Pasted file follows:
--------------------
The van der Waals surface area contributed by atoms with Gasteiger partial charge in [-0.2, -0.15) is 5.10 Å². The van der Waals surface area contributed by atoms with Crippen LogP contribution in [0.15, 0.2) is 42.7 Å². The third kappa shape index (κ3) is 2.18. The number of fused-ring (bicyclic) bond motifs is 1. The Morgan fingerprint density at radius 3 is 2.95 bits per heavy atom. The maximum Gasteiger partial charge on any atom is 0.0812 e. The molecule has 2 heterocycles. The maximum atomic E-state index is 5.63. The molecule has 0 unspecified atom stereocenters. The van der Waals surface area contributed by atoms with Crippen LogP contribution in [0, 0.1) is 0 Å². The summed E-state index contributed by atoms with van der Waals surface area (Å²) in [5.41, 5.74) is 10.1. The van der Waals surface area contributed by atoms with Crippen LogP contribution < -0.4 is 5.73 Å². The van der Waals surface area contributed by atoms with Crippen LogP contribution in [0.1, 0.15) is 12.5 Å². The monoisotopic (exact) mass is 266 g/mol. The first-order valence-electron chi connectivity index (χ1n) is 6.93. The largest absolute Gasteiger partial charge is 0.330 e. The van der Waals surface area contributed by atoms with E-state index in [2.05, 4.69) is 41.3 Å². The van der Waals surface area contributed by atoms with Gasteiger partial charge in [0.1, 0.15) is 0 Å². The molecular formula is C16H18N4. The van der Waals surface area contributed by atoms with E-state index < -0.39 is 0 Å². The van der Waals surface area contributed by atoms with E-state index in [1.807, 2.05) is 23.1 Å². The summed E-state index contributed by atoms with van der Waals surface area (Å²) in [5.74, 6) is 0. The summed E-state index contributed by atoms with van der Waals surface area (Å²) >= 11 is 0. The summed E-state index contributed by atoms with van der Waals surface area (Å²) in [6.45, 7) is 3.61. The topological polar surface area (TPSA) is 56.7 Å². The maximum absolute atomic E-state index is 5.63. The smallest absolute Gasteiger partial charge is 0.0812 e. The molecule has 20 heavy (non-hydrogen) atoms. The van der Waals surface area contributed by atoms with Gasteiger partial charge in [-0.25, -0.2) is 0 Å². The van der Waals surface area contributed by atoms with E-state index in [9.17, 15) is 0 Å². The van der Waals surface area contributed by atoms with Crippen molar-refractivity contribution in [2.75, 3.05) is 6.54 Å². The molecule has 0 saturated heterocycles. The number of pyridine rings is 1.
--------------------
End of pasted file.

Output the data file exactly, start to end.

The van der Waals surface area contributed by atoms with Gasteiger partial charge in [-0.2, -0.15) is 5.10 Å². The van der Waals surface area contributed by atoms with Crippen LogP contribution in [0.15, 0.2) is 42.7 Å². The third kappa shape index (κ3) is 2.18. The number of fused-ring (bicyclic) bond motifs is 1. The Morgan fingerprint density at radius 3 is 2.95 bits per heavy atom. The maximum Gasteiger partial charge on any atom is 0.0812 e. The molecule has 2 heterocycles. The maximum atomic E-state index is 5.63. The molecule has 0 unspecified atom stereocenters. The van der Waals surface area contributed by atoms with Crippen LogP contribution in [0, 0.1) is 0 Å². The summed E-state index contributed by atoms with van der Waals surface area (Å²) in [5.41, 5.74) is 10.1. The van der Waals surface area contributed by atoms with Crippen LogP contribution < -0.4 is 5.73 Å². The van der Waals surface area contributed by atoms with Crippen LogP contribution in [0.1, 0.15) is 12.5 Å². The monoisotopic (exact) mass is 266 g/mol. The first-order valence-electron chi connectivity index (χ1n) is 6.93. The largest absolute Gasteiger partial charge is 0.330 e. The van der Waals surface area contributed by atoms with E-state index in [2.05, 4.69) is 41.3 Å². The van der Waals surface area contributed by atoms with Gasteiger partial charge in [0.1, 0.15) is 0 Å². The molecular formula is C16H18N4. The van der Waals surface area contributed by atoms with E-state index < -0.39 is 0 Å². The van der Waals surface area contributed by atoms with E-state index in [1.807, 2.05) is 23.1 Å². The summed E-state index contributed by atoms with van der Waals surface area (Å²) in [5.74, 6) is 0. The summed E-state index contributed by atoms with van der Waals surface area (Å²) >= 11 is 0. The summed E-state index contributed by atoms with van der Waals surface area (Å²) in [6.45, 7) is 3.61. The topological polar surface area (TPSA) is 56.7 Å². The maximum absolute atomic E-state index is 5.63. The smallest absolute Gasteiger partial charge is 0.0812 e. The molecule has 20 heavy (non-hydrogen) atoms. The van der Waals surface area contributed by atoms with Gasteiger partial charge in [-0.25, -0.2) is 0 Å². The van der Waals surface area contributed by atoms with E-state index in [9.17, 15) is 0 Å². The van der Waals surface area contributed by atoms with Crippen molar-refractivity contribution in [2.75, 3.05) is 6.54 Å². The molecule has 0 saturated heterocycles. The number of pyridine rings is 1.